Turning 50 in Ad Years
This started out as "50 Thoughts on Turning 50 in Advertising."
But 50 is a lot of thoughts. And if I've learned anything in my 25 years as a copywriter, it's that editing is appreciated. So, here's a tight handful of reflections on hitting the Big Five-O in a career that's traditionally had a pretty short expiration date. (Except for a few of the whitest and malest among us.)
First off, 50 does not feel 50. But what is 50 supposed to even feel like? Wise? Tired? Inexplicably drawn to sassy tunics in the Chico's catalog? I don't know. I've never been here before. But the way I see it, my best, most prolific years are easily ahead of me. There are actual, scientific studies have shown that creativity peaks in our 20s and our 50s. But since life is short, I won't waste your precious time or mine citing those studies.
Instead, I'd rather share my own, highly un-scientific theory: If you compare life to a weeklong staycation, you start off with lots of huge plans. But then you tend to fritter away the first few days sleeping in, flipping through year-old issues of Real Simple magazine and pairing single socks. It's not until around day four when you kick it into high gear. That's when you decide you absolutely must make baby books for your two teenage children, plant a medicinal herb garden, and reupholster all your furniture by Sunday night.
Creatives, after all, need a deadline.
So here I am at day four-ish. And as I reflect on my career so far, it's been a slow burn. A consistent show of hard work, good work, patience, lots of small awards, a few big awards, plenty of big goals still ahead and a collection of amazing relationships I've forged along the way. That last part is, and will continue to be, my proudest and most fulfilling career accomplishment.
But with this milestone birthday, I feel a fire lit beneath me. I was recently promoted to group creative director at WONGDOODY, an agency that does not promote quickly or lightly. It's a huge accomplishment that I'm so proud of and have worked my butt off to achieve. Partly due to my promotion, but also due to the sense that creative opportunities and appetites are picking up again, I feel an excitement and hope for myself, for our agency and for the industry that I haven't felt in a long while. We're eager to have fun again. To work together again. To create joy again. And I'm thrilled to be here, taking on my new responsibility with a confidence and ease I've never felt before. (Side note, six years ago, when I wrote about becoming a creative director at the tender, young age of 44, I also talked about a confidence I had never felt before. So, by the time I'm 60, I should be totally insufferable. Fingers crossed!)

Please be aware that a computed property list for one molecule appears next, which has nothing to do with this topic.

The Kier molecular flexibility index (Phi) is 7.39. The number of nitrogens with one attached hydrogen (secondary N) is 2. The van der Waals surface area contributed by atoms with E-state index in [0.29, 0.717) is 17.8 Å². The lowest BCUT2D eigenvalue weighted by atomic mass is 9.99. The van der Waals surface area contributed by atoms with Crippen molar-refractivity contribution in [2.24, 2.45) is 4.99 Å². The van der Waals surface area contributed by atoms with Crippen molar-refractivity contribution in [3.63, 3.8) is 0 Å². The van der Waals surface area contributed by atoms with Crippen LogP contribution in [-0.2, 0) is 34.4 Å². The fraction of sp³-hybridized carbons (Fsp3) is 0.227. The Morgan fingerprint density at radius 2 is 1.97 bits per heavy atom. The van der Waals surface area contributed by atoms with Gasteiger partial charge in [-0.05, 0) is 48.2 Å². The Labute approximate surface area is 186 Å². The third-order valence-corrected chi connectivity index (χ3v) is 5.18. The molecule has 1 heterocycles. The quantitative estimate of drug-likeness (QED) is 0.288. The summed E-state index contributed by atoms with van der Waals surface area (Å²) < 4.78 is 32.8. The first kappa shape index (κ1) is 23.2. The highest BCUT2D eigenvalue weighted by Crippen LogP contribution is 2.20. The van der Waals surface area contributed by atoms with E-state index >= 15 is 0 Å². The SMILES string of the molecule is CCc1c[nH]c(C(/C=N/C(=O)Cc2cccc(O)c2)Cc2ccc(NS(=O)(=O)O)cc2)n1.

Thanks to so many over 50 who've called out the ageism in our industry, and plenty of over 50 (and over 60) role models in my own circle, I feel really lucky to be hitting this age right now. But I've also gotta be honest. I feel the need to write this. Like sending up a flare that I'm still here, not fading in relevance or enthusiasm or creativity. And neither are others my age or older. So, what does that need say about our industry? Our society? Would I feel this way if I had achieved more by now? Has it taken me too long? What more will I do? What will my legacy be? And the biggest question of all, does the label of age even need to mean anything, on either end of the spectrum? Seems to me we're all fresh at something. We're all seasoned at other things. And we're all at our best when we can draw from both of those perspectives when approaching anything new.
These are all thoughts I'm grappling with at the half-century mark, which is so bizarre to say. I interview and work with juniors who for sure feel younger, but not like oh-my-God-I-could-be-your-mom, HALF-MY-AGE younger. I was just there, bright-eyed, heart beating in my ears, in awe of the luck that this was my job and these were my people. Full of so many ideas that I couldn't spill them onto the page fast enough, giddy about what I could affect, create or inspire. And wondering what I could do that would honestly change the world, even if just my tiny corner of it.
Most days—the best ones—I still feel that way. Age has zero to do with it.
And that realization may be the best 50th birthday gift of all.